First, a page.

Gospel Subversive

by Mark Chmiel

Even when they call us mad,
When they call us subversives and communists
And all the epithets they put on us,
We know that we only preach
The subversive witness of the Beatitudes,
Which have turned everything upside down
To proclaim blessed the poor,
Blessed the thirsting for justice,
Blessed the suffering. [1]

–Oscar Romero

In his introduction to All Saints, a daily, Catholic and catholic guide to traditional and contemporary saints, Robert Ellsberg acknowledges, “I can truthfully say of my own life that I have learned far less about the gospel from studying theology than I have from the lives of holy people. In part this reflects the narrative structure of the Christian gospel. The truths of Christianity are verified in living witness rather than in logical syllogisms.”[2]

Of course, that narrative structure deals principally with having a passion for the Reign of God and facing the inevitable consequences of conflict with and persecution by the reigning powers.In recent decades, some sectors of the Christian churches have lived out that very narrative with both courage and fidelity amid incredible horrors, often sponsored by the U.S. government.

One of the most famous exemplars this of compromismo, or commitment, is El Salvadoran archbishop Oscar Romero, who was assassinated after three years of ever-growing solidarity with the poor majority of his country. Much less well known, however, is another bishop, Pedro Casaldáliga of Brazil, whose antagonists have tried but were unable to silence him.Raised in a right-wing Spanish Catholic culture in the 1930s (with an uncle killed by the anarchists), he joined the seminary in his teens and became a priest in the Claretian order, throwing himself energetically into a variety of ministries.A visit to Africa had this effect on him: “I felt Africa, colonized and catechized, physically, like the blasts of tropical air that hit my lungs in the whitewashed airport of Nigeria, which look so composed beneath the all too peaceful ‘Pax Britannica.’ I had a mad sense of the reality and the call of the Third World.”[3] That “mad sense” only deepened, as he went on to become a missionary in Sao Felix do Araguaia, in Mato Grosso, Brazil in 1968.Soon thereafter, he was made a bishop.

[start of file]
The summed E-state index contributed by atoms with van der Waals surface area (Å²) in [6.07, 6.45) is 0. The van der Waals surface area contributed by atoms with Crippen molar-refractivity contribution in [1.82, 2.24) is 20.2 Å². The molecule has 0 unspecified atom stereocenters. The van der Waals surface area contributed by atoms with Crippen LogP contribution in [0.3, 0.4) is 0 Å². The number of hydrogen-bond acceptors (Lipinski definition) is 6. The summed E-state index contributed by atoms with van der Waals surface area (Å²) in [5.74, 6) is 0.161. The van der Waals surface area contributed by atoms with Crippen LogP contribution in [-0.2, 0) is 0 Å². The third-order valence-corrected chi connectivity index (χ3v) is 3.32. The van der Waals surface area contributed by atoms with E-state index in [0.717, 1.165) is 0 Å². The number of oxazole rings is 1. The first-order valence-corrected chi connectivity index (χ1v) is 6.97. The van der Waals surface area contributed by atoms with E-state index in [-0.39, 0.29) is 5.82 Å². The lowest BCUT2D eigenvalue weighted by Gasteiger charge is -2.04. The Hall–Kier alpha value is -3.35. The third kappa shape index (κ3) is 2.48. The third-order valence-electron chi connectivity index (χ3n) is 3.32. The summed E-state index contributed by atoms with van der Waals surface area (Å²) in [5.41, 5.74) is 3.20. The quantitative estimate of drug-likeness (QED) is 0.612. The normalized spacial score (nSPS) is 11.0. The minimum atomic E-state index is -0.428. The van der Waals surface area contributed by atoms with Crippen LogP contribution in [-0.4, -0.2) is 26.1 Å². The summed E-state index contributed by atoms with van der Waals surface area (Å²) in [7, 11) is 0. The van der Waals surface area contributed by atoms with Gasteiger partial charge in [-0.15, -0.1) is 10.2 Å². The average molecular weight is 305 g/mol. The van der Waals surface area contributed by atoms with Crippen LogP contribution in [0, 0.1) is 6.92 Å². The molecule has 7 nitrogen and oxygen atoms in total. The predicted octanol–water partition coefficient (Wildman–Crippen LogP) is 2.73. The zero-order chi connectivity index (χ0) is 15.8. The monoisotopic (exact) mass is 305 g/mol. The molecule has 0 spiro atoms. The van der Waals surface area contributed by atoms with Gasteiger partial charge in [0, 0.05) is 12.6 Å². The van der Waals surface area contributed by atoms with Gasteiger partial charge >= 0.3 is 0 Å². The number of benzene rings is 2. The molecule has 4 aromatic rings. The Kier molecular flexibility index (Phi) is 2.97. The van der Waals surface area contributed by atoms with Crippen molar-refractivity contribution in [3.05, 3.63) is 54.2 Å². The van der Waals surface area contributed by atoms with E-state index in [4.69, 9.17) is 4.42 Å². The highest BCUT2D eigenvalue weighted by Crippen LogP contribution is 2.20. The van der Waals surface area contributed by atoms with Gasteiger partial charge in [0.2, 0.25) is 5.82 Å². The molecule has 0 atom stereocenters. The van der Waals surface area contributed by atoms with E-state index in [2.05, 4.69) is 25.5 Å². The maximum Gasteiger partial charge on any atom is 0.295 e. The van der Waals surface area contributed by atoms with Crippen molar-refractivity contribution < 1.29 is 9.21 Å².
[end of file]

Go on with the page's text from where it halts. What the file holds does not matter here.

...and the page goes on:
Casaldáliga thus made his home in the Brazilian sertão, or hinterland.He wasn’t there long before he had a rude awakening:“During the first week of our stay in Sao Felix four children died. Placed in cardboard boxes, like pairs of shoes, they were carried from their houses, en route to that little cemetery by the river. That little cemetery where we would have to bury so many children (each family can count on three or four dying) and so many adults (who either died natural deaths or were killed)—some nameless, some without even a coffin.”[4] In the decades that followed, he repeatedly confronted such scenes of premature and preventable death–from poverty and repression of the wretched of Brazil who were exploited by the rich land owners, killed by their hired assassins, and seen as expendable by the corporations who eagerly anticipated the profits they could take away from resource-rich Brazil.[5]